To introduce new industry, educational, safety and other standards, reformers can apply a variety of strategies that fall in two broad categories of reform:
1) participatory reform and 2) coercive reform. The Company Law Reform Bill in the UK illustrates a participatory legislative reform strategy which took over seven years to complete. Many stakeholders were involved in the design process of the law. Regulatory impact analyses were conducted in consultation with the business community while educational programs for lawyers, notaries, directors, etc. were developed during the drafting process. In Macedonia, USAID organized country-wide consultations for a new company law and developed educational programs as part of the process.
Coercive Reform Strategies: The introduction of the Sarbanes-Oxley Act (SOX) in the US is an example of a coercive reform strategy. As an emergency measure, stakeholders were hardly included in the standard setting process. It took a few months to draft and enact the Act. This approach works "better" in Western countries where regulatory functions can enforce the new standards. In the US, the Securities and Exchange Commission (SEC) employs thousands of regulatory specialists to enforce legislation, including the SOX. Although the acceptance of the SOX was low among the business community, the enforcement capacity in the US ensured that business leaders would comply with the new standards.
By definition, coercive reform strategies and "shock therapies" are less desirable for the introduction of new standards. In emerging markets, they may not work. The acceptance of reform initiatives is often low at the outset of new programs (see our article on red zones), and courts and regulators are often not sufficiently developed to enforce new standards. To induce change in business, safety, health practices and culture, both in the West and developing countries, additional demand-driven instruments are needed such as educational programs and self-regulatory initiatives that accompany legislative reform programs.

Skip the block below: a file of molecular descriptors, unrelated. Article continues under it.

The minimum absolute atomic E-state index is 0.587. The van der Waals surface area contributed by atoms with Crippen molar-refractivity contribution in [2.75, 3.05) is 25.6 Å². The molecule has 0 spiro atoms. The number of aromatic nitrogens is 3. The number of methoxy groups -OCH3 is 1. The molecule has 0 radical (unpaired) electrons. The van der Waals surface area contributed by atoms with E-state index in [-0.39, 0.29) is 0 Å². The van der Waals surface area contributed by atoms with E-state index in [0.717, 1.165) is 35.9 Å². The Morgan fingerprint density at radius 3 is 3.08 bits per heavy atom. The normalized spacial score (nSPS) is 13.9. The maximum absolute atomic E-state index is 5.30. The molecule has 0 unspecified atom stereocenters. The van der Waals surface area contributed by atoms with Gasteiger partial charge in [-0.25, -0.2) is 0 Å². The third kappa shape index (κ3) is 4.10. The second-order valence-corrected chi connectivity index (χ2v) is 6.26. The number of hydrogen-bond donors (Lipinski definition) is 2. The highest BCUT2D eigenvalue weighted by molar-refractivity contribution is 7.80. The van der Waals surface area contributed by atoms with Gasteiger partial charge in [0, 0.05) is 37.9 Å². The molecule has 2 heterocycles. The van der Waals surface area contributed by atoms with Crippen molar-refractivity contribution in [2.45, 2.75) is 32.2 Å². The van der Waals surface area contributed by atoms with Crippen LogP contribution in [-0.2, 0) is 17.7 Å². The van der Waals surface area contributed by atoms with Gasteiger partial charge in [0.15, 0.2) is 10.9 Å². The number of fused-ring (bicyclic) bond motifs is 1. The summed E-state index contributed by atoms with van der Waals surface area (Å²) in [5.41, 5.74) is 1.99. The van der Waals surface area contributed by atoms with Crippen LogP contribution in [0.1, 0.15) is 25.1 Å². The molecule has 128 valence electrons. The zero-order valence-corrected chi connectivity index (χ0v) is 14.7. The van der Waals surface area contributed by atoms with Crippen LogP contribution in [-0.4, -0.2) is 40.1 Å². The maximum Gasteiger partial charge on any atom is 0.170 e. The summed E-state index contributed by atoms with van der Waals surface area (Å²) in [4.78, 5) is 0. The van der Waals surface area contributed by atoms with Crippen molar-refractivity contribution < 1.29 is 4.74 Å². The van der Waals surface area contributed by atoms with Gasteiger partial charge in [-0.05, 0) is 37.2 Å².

Participatory Reform Strategies: A priority in implementing new standards (such as legislation and regulation) in emerging markets is to ensure that the stakeholders are involved in the process of standard setting. It seems logical to have directors and managers participate in public debates and consultations on legislation that will directly affect them. Involvement of the private sector in drafting processes nevertheless has been often minimal in emerging markets. Laws are often drafted in isolation by law professors with limited private sector experience. Open consultations, regulatory impact assessments and public debates are rare.
The implementation of corporate governance systems, for example, in emerging markets undoubtedly requires regulatory reform. Although refinement of laws will continue to be necessary, the focus should be on the implementation and enforcement of modern standards. Formal training in business ethics, legislation, regulations and international standards are equally important to develop new generations of independent directors and business leaders. Self-regulation, director accreditation, continuing education and peer-to-peer consultation networks can be useful instruments to provide directors incentives to develop their skills and working procedures. This not only requires a considerable investment in time and resources, but also recognition of the limitations of coercive reform strategies in emerging markets and the importance of demand-driven programs that will provide incentives to the private sector to make changes in business attitudes and practices.
To read more on this topic, please see Working Paper - December 2006. Presented at the Jordan Securities Commission, Amman Jordan - Contents of Codes and Consultation Mechanisms Conference – IFC/WB Global Corporate Governance Forum.
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